In every place we have lived (Montana, Arizona, and Colorado), we have visited the local gymnastics schools. There is always an "Open Gymnastics" time when the schools open their doors for a small fee and allow families to run around, jump on trampolines, hang from bars, and balance on beams. It is essentially an indoor playground.
So on days when the weather isn't right for playing outside (too rainy, snowy, or hot), it is a wonderful option for getting in some big movement. And even when the weather is right sometimes it is nice to work in a new place to spice up life.
Setting the Scene (A Parent's Expectations)
The gyms look a lot like what you might expect. There are balance beams set to various heights. Uneven parallel bars invite hanging. Trampolines are ready for being bounced upon. I know what all those inviting structures are for because I have grown up watching the olympics. I imagine my own children as mini Mary Lou Retton, who was one of my childhood idols, or her modern counterpart Simone Biles. They will run and jump and hang and balance. Or won't they?
When a Square is a Frog
Our children haven't grown up watching the olympics. They are in the middle of growing up and might not have had the chance yet!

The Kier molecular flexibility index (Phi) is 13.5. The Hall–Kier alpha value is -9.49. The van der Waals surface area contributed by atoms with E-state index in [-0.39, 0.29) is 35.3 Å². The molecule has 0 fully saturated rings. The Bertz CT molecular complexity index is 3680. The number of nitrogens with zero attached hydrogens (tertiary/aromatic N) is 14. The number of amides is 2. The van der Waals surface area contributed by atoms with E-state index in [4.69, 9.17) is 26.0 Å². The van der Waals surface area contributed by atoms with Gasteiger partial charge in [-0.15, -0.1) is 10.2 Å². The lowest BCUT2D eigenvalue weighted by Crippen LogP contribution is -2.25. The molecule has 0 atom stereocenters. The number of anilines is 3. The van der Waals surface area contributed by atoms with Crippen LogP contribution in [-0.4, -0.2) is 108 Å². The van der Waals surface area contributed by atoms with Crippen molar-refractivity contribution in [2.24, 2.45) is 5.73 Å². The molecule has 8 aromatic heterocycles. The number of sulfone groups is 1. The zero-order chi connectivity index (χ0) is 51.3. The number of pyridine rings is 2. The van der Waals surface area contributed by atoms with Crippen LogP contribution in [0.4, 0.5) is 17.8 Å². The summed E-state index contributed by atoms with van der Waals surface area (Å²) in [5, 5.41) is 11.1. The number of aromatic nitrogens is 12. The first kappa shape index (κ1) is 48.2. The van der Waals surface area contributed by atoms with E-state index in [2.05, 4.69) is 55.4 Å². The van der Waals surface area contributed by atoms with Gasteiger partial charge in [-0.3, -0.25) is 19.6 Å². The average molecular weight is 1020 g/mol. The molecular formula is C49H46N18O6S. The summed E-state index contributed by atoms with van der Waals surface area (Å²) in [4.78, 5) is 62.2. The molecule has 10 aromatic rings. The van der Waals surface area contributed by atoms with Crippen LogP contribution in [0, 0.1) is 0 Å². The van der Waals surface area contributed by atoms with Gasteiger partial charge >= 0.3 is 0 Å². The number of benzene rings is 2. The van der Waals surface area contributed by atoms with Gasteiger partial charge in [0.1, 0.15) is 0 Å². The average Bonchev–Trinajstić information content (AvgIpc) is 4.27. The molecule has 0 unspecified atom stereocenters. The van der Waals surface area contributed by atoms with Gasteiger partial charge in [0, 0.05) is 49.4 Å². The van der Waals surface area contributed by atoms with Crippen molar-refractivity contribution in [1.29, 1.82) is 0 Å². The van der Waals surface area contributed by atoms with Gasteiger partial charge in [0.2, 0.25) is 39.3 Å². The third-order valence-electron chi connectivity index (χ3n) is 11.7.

Yesterday at open gymnastics my daughter ignored almost all the gymnastics things and grabbed a green beanbag. "Let's play frogs," she said. Surprised but curious, I accepted her invitation and followed her around with a "frog" in hand. Then we proceeded to spend almost the ENTIRE hour in and around the foam pit ("lake") playing "frogs."
The frogs looked for family members (which were in the form of blue foam cubes), hopped around the outside of the lake, jumped into the lake, and flew over the lake with jetpacks (which were different colored beanbags).
The whole time I looked at all the other places we weren't going - the trampoline, the bars, the beams - and shrugged.
Open Gymnastics, Open Minds
It has taken me years to open my mind at open gyms (and other places). I used to want to lead my child around, showing him or her all the awesome things with which we could play. I treated the space as a list of things to do and I would make sure we checked off every single task. In fact, I didn't always let them exhaust their interest, say in the trampoline, before ushering them to the next place.
By now I know that it is better for my child to choose. And I have found a perspective that helps me relax my expectations - my child is learning something in every thing she does. Spending the day at the "lake" playing "frogs" she got to discuss family, make plans for getting around the space (is that preschool cartography?), and use a beanbag as a frog (well, that substitution is just preschool algebra).
Getting the Most at Preschool Open Gymnastics
Before heading into open gymnastics (or a children's museum or ANYTHING for that matter), first grant yourself patience and an open mind. Your child's interest might surprise you (or it might not) and allowing him or her the option to explore and to learn at his or her own pace will be just right.